Organizations also face challenges in the data analysis phase — such as the cost of advanced analytics and the need for the right tools, resources and expertise. This is where public-private partnerships shine. Transit authorities and municipalities can partner with private technology companies, who have the tools and expertise already field-tested and ready to deploy, to develop the right models.

Standardizing data-sharing is an important first step in improving access and reducing costs and procedural overheads. An open-source data exchange standard, for example, can provide common access to data across various providers, municipalities and customers. Policymakers and private sector stakeholders must also be cognizant of the mobility challenges that rural communities face. Areas with significantly smaller populations and less developed transit infrastructure may have fewer transportation options. The Rural Transit Fact Book notes that just 4% of rural households use public transit, versus 31% of their urban counterparts.1 At the same time, availability of ride-sharing and -hailing services is often limited in these communities.

Efficient use of data in these areas can help develop high-fidelity mathematical models that can improve ecosystem-level performance management across scheduling, coordination and maintenance of rural fleets. Mixed-method and randomized control trials can identify inherent bias in the data. Other techniques such as combining multiple sources of data may be valuable for cross-checking and validation.

Analytics and AI deliver the equity differential

Data analytics and artificial intelligence (AI) are essential to these efforts. AI-based advanced planning and scheduling software, for example, can optimize operations and manage assets more efficiently by routing vehicles to where demand is greatest, as well as supporting predictive maintenance and repair. And video analytics supported by cameras, LiDAR and other technologies (with appropriate implementation of privacy measures) can assess volumes of public transit use in populations where cellphone and other digital data are less common.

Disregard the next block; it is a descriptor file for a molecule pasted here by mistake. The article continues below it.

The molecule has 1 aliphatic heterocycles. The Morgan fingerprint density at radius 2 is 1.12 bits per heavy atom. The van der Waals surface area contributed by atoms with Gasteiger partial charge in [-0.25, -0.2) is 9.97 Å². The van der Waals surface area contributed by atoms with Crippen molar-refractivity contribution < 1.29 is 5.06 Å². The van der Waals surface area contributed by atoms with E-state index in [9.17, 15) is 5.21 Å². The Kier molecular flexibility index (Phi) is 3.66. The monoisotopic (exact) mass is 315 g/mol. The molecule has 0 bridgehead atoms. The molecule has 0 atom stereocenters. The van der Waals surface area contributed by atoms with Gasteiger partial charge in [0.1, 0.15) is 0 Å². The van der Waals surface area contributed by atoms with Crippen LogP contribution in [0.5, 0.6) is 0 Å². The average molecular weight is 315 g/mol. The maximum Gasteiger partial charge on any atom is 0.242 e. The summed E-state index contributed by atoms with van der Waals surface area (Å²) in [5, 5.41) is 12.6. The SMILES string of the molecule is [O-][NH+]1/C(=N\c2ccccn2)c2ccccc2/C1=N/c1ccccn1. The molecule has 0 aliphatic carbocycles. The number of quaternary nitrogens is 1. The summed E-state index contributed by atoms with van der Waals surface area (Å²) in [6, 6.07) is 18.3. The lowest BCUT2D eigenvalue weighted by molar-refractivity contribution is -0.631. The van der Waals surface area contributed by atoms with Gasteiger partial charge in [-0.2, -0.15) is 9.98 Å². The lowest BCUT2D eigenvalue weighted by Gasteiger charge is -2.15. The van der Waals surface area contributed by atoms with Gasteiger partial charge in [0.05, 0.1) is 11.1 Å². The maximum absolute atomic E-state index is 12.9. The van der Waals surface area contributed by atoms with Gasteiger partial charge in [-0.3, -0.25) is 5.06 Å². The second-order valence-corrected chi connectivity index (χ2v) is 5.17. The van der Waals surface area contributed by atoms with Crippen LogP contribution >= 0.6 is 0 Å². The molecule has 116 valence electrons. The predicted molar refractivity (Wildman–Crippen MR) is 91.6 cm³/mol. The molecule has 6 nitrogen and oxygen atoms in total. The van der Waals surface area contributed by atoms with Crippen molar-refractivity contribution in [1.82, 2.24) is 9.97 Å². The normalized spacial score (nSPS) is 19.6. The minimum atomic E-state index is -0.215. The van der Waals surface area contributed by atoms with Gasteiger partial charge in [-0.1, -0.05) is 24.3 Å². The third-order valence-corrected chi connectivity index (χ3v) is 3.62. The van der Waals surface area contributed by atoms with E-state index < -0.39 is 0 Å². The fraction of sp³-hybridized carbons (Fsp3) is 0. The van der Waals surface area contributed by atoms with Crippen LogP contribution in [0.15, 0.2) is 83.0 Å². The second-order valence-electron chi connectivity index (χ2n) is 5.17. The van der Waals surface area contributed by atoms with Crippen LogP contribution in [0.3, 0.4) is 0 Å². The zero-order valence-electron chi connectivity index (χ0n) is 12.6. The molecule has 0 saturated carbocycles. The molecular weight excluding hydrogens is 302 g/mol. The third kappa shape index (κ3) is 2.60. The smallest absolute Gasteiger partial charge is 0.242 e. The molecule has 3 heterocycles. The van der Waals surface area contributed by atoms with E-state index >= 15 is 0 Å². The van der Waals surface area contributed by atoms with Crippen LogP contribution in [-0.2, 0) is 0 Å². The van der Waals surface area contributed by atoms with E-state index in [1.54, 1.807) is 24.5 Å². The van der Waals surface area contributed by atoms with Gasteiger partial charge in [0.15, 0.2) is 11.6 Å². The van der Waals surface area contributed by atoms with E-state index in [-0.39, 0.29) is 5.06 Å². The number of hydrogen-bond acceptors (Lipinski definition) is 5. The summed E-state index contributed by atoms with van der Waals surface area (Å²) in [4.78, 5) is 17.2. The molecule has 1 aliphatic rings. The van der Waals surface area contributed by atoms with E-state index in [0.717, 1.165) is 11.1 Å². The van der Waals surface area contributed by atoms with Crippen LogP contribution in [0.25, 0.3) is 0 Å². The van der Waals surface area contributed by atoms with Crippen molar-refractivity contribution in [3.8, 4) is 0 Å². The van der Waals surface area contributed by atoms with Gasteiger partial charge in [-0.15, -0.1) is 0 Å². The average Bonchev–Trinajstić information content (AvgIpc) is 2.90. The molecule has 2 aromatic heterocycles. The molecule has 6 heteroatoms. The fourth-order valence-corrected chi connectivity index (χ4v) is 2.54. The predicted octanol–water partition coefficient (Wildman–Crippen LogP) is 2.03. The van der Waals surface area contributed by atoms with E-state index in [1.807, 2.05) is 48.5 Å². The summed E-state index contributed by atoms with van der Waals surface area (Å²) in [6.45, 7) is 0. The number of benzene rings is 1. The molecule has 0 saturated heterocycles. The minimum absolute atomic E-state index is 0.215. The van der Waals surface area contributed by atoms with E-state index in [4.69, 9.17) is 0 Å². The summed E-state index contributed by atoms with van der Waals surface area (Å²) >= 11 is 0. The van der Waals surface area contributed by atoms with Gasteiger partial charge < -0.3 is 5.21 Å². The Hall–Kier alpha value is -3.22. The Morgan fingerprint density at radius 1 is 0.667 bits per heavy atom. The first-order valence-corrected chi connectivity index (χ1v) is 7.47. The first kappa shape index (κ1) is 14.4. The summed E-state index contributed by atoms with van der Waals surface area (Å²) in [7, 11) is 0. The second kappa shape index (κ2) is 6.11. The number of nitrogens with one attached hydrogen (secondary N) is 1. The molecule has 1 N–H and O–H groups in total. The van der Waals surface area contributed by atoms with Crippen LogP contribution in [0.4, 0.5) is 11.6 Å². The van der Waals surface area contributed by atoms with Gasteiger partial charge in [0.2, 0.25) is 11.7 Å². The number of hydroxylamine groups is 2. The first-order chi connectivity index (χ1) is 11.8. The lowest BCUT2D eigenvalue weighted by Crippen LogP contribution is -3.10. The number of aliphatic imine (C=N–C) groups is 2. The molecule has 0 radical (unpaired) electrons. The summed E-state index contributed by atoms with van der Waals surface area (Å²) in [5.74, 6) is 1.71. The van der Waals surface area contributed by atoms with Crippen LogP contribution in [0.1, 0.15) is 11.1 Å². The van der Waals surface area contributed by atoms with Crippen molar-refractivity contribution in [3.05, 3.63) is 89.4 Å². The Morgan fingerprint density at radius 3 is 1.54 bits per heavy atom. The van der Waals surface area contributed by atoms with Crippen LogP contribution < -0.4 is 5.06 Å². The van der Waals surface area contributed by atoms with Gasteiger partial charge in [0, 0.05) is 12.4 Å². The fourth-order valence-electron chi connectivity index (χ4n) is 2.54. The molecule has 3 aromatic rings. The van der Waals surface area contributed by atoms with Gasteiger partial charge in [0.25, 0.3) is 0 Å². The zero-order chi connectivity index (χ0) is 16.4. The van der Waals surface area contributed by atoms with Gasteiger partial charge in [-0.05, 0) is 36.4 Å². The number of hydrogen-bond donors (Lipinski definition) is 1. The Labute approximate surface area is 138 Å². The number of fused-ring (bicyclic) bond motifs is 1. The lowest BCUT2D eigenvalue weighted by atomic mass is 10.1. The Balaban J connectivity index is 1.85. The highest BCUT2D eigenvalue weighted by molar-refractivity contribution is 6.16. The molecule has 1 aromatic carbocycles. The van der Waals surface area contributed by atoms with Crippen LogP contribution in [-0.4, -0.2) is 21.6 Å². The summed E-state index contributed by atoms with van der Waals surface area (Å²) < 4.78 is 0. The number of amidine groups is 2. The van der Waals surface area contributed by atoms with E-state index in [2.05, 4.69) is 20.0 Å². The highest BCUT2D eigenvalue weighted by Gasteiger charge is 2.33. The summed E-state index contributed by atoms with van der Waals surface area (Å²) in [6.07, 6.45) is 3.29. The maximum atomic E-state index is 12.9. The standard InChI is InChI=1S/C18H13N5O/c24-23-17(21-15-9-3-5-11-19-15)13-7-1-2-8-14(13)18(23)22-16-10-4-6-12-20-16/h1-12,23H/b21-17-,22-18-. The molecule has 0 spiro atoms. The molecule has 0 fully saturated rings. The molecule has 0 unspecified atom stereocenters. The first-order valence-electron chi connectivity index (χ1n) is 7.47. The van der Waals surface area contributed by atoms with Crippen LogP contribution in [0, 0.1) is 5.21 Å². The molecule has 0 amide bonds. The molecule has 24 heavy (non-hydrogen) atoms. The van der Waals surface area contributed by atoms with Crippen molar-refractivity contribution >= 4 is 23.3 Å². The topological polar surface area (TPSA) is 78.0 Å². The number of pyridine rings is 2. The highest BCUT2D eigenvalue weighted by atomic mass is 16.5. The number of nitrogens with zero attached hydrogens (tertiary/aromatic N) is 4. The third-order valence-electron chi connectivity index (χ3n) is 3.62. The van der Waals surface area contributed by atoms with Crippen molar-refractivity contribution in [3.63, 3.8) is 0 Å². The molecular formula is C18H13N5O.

Analytics and AI can accurately forecast demand so that transit authorities can provide more personalized transit service without dismantling and redesigning entire systems. They help organizations overcome geographical boundaries and eliminate data inefficiencies while improving service.

Collaborating to build an equity ecosystem

Hitachi’s vision of mobility extends beyond the technology related to vehicles themselves to the entire transportation ecosystem. This perspective is ideally suited to launching innovations that help municipalities realize equity in underserved communities. It supports the formation of partnerships with key stakeholders, including providers of infrastructure, communication, and data collection and storage services that interplay with Hitachi’s advanced transportation technology, analytics and cybersecurity.

Harsha Badarinarayan, Ph.D.
Vice President, Hitachi America, Ltd.

Harsha Badarinarayan is the Vice President of Research and Development at Hitachi America, Ltd. He has been with Hitachi for over 18 years. In his current role, Harsha is involved in Technology Strategy & Planning for automotive business expansion in the U.S., specifically related to the Autonomous Vehicles & Connected Mobility. His work focuses on developing automated driving technology and identifying potential go-to-market (GTM) opportunities for automotive-related use cases. Harsha holds 15 U.S. patents and has authored or co-authored over 30 technical publications.

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1
The Rural Transit Fact Book https://www.ugpti.org/resources/reports/downloads/2017-rural-transit-fact-book.pdf